It is well-documented that lifestyle factors such as diet, weight, physical activity, smoking habits, and alcohol consumption affect a person's risk for diabetes.
Studies have shown that individual lifestyle improvements, such as quitting smoking, can delay or prevent the onset of diabetes. However, it is less clear how multiple changes affect diabetes risk.
Researchers surveyed more than 100,000 men and nearly 1000,000 women aged 50 to 71 without evidence of heart disease, cancer, or diabetes to determine how combinations of lifestyle risk factors relate to the 11-year risk for diabetes. Between 1995 and 1996, researchers surveyed participants and recorded demographic information and lifestyle factors, including dietary habits, body weight, physical activity, smoking, and alcohol consumption.
Ten years later, researchers surveyed participants again to find out who was diagnosed with diabetes by a physician. Ten percent of men and almost as many women developed diabetes during the study. The researchers used original survey information to measure the association between lifestyle factors and onset of diabetes.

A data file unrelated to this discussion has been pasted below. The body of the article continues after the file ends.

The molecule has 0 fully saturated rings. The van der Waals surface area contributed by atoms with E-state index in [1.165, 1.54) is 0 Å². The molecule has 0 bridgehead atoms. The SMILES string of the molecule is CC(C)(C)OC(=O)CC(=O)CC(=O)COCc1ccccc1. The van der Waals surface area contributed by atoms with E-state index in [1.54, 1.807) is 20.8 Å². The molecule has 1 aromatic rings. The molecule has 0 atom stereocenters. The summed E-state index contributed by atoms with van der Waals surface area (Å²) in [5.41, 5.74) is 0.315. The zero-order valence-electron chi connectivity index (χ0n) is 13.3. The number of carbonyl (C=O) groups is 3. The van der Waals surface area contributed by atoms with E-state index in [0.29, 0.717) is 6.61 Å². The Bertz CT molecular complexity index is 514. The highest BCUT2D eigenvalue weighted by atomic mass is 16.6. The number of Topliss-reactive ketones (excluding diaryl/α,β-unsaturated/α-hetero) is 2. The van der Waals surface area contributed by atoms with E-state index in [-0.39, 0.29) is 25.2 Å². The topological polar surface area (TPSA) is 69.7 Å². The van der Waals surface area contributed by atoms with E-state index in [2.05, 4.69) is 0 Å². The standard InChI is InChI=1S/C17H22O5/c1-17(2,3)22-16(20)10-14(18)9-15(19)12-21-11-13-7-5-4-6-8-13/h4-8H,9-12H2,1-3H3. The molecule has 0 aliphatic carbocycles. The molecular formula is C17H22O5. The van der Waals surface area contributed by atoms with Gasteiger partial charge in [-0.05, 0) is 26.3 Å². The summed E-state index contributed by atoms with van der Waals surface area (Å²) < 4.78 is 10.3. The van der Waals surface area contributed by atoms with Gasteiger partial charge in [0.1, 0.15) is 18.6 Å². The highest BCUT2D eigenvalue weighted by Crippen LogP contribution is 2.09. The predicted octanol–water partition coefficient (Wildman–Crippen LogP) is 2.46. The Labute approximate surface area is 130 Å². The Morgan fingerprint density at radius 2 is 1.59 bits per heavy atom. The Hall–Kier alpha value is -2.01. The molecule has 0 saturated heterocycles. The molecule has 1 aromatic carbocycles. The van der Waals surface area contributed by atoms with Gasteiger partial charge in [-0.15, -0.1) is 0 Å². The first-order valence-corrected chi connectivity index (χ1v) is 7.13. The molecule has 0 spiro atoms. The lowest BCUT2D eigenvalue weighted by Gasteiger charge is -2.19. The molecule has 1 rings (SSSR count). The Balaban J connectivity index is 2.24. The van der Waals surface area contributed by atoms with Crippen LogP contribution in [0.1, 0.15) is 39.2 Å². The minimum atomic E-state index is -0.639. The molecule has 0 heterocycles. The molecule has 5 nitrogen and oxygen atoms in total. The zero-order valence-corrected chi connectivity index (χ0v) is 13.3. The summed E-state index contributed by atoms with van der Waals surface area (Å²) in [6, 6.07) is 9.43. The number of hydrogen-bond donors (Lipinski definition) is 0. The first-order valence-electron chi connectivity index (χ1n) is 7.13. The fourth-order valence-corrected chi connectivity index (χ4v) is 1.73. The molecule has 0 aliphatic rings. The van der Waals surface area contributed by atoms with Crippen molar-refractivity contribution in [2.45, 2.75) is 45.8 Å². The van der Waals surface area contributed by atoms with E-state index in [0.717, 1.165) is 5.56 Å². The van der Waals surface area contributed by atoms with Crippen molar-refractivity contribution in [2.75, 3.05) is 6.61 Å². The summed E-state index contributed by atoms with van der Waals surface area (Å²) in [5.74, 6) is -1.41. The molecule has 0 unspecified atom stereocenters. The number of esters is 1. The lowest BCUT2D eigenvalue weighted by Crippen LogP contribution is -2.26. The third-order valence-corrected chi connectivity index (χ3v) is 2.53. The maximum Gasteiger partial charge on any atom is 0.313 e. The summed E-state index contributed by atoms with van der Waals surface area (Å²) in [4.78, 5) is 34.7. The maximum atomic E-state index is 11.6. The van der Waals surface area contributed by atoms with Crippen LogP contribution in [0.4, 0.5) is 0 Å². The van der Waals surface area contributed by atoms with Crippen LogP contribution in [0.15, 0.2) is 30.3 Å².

Persons with the best lifestyle factors were about 80 percent less likely to develop diabetes than those with the worst lifestyle factors, and the risk for diabetes decreased for each additional good lifestyle factor.
The report is published in the Annals of Internal Medicine: Reis JP, Loria M, Sorlie PD, Park Y, Hollenbeck A, Schatzkin A. Lifestyle Factors and Risk for New-Onset Diabetes: A Population-Based Cohort Study. Ann Intern Med September 6, 2011 155:292-299.Story Source: The above story is reprinted (with editorial adaptations by The Zestzfulness Team) from the news release by the American College of Physicians on September 5, 2011.